From Horror Movie To Horror Comic: Gorgo

For this second update of my “From Horror Movie To Horror Comic” Kaiju Month, we will be traveling to jolly old England to take a look at their giant monster named Gorgo! This is one of those Horror Movies I grew up watching on TV as TBS use to show it all the time, and I can always remember being glued to the screen when it was on. Many fans of giant monster movies seem to forget about Gorgo as he is always over shadowed by the likes of Godzilla and King Kong, but today he and his Momma will be getting the respect they deserve and it will be lots of fun to talk about them. So if you’re ready to find some shelter as Gorgo goes on the destruction city stomp, let’s talk about him and the film he’s from.

So first let’s see what Gorgo brings to the table when it comes to his destruction ability and his way to dispatch humans who are unfortunate enough to be in his way. Gorgo stands at 200 feet and has a reptilian appearance and an aggressive attitude. Gorgo hates humans and will not only use his massive size to stomp and smash but will also use his sharp teeth and claws to dispatch human lives. He also can use his appearance and roar to scare humans into being in frenzy, leaving themselves open for panic and leading to accidents that could cause death. Gorgo not only is a threat on land, he is also very dangerous in water as he can swim and breath underwater for long periods of time. What makes Gogro a big threat to mankind is the fact his mother Ogra is over 250 feet tall and is even more pissed and can cause way more damage. While Gorgo is a massive creature, he can be hurt as he hates fire, and even explosions and firepower can cause some damage. He can also be captured and by large nets and be kept as a prisoner by mankind. So while Gorgo might not have any special fire breath nor any other powerful abilities, he and his mother do have the tools to bring mankind to their knees if they truly go on a rampage.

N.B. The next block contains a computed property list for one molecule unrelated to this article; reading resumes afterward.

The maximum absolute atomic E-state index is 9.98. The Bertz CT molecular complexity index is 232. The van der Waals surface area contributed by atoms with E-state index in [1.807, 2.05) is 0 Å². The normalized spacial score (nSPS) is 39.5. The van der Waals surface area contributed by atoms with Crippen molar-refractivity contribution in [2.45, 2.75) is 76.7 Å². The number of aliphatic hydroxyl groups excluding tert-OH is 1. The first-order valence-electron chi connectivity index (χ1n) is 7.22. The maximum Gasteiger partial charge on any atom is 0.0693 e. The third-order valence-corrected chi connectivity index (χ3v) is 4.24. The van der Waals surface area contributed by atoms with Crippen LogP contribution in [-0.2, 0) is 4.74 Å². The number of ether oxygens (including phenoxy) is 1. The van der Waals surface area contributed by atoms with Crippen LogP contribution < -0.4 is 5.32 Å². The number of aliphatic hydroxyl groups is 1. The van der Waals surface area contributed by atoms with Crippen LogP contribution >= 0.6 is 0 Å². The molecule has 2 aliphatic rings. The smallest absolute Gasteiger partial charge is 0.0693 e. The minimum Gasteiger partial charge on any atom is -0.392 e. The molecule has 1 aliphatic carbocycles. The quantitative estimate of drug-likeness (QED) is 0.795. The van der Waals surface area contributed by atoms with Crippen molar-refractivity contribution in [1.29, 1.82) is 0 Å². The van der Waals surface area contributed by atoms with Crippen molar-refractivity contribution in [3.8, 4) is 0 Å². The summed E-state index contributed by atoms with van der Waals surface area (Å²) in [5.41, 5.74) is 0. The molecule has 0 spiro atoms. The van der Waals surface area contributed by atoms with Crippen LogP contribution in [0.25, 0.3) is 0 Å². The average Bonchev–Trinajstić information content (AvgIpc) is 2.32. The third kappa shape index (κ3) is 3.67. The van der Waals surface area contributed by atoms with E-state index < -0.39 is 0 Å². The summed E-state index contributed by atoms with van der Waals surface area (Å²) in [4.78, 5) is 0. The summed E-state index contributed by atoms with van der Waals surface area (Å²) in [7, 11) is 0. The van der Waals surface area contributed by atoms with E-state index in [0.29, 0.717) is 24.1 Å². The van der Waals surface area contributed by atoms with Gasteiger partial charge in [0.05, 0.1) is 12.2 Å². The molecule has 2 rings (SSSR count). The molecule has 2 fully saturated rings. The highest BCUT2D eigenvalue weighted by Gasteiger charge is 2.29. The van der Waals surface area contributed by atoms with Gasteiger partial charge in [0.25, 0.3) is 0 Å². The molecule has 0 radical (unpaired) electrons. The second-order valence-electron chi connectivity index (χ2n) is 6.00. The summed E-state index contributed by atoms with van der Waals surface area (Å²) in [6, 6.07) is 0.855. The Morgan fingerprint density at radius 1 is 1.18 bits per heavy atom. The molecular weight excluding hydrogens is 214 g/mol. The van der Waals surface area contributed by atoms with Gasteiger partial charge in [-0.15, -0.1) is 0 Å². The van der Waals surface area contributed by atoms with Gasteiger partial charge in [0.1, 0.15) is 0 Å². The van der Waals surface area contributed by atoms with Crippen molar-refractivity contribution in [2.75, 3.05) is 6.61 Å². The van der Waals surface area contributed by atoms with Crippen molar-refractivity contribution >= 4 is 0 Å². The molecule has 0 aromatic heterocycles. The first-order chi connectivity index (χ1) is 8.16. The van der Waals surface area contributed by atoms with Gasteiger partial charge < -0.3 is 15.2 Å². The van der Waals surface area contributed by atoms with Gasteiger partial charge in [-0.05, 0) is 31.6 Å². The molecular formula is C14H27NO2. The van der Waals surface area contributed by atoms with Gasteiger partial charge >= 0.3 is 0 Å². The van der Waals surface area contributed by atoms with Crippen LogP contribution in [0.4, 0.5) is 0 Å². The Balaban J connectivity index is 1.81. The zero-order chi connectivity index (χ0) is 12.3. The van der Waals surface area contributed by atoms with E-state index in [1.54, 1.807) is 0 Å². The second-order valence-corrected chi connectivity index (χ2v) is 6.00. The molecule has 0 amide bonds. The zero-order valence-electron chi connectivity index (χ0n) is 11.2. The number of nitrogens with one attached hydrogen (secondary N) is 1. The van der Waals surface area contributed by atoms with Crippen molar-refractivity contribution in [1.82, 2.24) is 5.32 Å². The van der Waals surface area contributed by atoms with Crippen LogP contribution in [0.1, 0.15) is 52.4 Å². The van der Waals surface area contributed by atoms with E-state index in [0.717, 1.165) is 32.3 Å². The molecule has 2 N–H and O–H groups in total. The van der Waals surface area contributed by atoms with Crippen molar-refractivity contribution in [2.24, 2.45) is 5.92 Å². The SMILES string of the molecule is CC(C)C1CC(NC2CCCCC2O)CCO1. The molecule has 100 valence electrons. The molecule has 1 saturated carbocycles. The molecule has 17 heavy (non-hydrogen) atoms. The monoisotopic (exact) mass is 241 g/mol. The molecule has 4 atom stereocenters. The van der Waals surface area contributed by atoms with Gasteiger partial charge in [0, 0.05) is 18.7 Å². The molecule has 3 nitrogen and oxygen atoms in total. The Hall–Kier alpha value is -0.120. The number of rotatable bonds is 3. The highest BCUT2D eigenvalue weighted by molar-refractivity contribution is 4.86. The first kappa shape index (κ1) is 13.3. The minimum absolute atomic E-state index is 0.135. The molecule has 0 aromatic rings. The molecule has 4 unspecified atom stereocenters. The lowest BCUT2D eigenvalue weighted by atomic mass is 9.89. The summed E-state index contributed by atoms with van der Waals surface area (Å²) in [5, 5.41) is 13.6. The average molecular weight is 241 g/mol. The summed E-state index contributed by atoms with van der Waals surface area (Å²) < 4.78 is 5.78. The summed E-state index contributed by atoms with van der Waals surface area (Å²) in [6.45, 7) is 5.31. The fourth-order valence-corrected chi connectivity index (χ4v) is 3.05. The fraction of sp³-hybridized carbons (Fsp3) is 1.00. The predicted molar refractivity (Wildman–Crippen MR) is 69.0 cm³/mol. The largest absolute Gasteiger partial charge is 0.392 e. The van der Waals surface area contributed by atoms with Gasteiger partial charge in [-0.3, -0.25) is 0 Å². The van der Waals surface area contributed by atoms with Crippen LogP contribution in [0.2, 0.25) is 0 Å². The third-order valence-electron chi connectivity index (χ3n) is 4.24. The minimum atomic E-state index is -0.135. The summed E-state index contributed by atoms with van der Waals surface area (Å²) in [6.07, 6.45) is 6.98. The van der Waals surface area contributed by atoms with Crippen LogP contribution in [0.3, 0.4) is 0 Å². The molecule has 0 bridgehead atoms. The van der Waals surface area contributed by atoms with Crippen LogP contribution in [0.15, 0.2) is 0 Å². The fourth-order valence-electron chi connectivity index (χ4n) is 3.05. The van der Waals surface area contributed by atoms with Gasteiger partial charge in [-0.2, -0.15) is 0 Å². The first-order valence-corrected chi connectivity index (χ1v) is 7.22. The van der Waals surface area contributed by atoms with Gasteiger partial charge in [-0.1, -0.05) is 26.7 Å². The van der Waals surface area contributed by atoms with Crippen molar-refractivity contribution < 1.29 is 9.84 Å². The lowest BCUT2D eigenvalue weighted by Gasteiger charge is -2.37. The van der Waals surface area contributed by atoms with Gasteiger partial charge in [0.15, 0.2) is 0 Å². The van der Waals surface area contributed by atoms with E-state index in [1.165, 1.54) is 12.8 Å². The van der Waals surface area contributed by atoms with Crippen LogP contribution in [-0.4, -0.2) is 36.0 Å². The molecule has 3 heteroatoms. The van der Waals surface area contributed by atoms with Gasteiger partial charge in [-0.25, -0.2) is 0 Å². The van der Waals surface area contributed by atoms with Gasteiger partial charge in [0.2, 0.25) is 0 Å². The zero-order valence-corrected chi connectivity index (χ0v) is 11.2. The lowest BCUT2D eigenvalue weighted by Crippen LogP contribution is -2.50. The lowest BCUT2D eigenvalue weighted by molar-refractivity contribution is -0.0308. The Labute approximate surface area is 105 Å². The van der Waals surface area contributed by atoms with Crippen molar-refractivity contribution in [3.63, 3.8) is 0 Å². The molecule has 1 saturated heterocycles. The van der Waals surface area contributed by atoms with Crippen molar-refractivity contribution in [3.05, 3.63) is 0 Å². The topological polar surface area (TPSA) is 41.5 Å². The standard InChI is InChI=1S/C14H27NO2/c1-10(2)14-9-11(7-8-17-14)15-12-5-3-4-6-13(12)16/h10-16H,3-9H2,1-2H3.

So that’s what Gorgo brings to the table when it comes to his path of destruction and his way to deal with pesky humans. We should now take a look at the 1961 film Gorgo that this Kaiju appears in. As always, the film’s write up will be taken from our pals at IMDB and I will talk briefly afterwards about the film’s production as well as my thoughts on the film. So if you’re ready, I am ready to take a look at Gorgo!

Gorgo (1961)

A salvage vessel is nearly sunk off the Irish coast by an undersea earthquake. A few nights later, a walking sea monster tangles with the fishing boats and enters the town. The salvage vessel captures Gorgo and takes it to London for display. Gorgo’s mother, who is upset and significantly larger follows his trail to London leaving a wake of destruction in her path.”

Gorgo is a British giant monster horror movie that was released by MGM in America and British Lion-Columbia in England. The film was directed by Eugene Lourie and cast such actors as Bill Travers, William Sylvester and Mick Dillon as the man in the Gorgo suit. The film had a pretty normal production for this type of movie at the time and MGM was hoping that this film would be a mega hit for them and would be their Godzilla at the Box Office and usher in a new monster icon. Gorgo was released in 1961 alongside such other frightful shockers like Konga, The Curse Of The Werewolf, Reptilicus, Brainiac, Doctor Blood’s Coffin, The Pit And The Pendulum, The Beast Of Yucca Flats and Mr. Sardonicus to name a few. And the film ended up doing pretty well and built up the world of Giant Monsters at the cinema that was sparked by the success of Godzilla in 1954. There’s not much special about this production besides at one point the film was going to be set in Japan first and then was changed to France, Australia and finally was settled on England. And the film for the time was also praised very highly for its monster special effects.

Much like King Kong and Godzilla, the mighty Gorgo has always seemed to be a part of my life as I have seen this film so many times on TV as well as home media like VHS and DVD, and I have seen this film over a dozen times…in fact even while writing this update I re-watched the film again on DVD! And while I really enjoy Gorgo as a film, I have talked to many other Horror Fans of Kaiju films and one phrase always seems to come up and that’s, “It’s good but it’s kind of bland” or some phrase like it, and I think I know what they mean as the film is a little slow moving in spots and has a very British slow paced feel until the amazing climax. And I get what they mean for the most part as the film itself is a great giant monster film that showcases two massive and cool monsters, but it does have a very slow pace like many of the Hammer Horror films released in the 60’s and 70’s. But for me, the pacing and slow build are kind of what makes this film special as the over all runtime is pretty short at only 78 minutes long. The film also spawned not only the comic book series but also had a novel adaptation of the film, model kits, shirts, posters and many more merchandise items showing that Gorgo does have his own cult following. There’s not much more to say about Gorgo besides it’s a fun Kaiju film that delivers monster mayhem and shows just how popular these giant monster movies were back in the 60’s.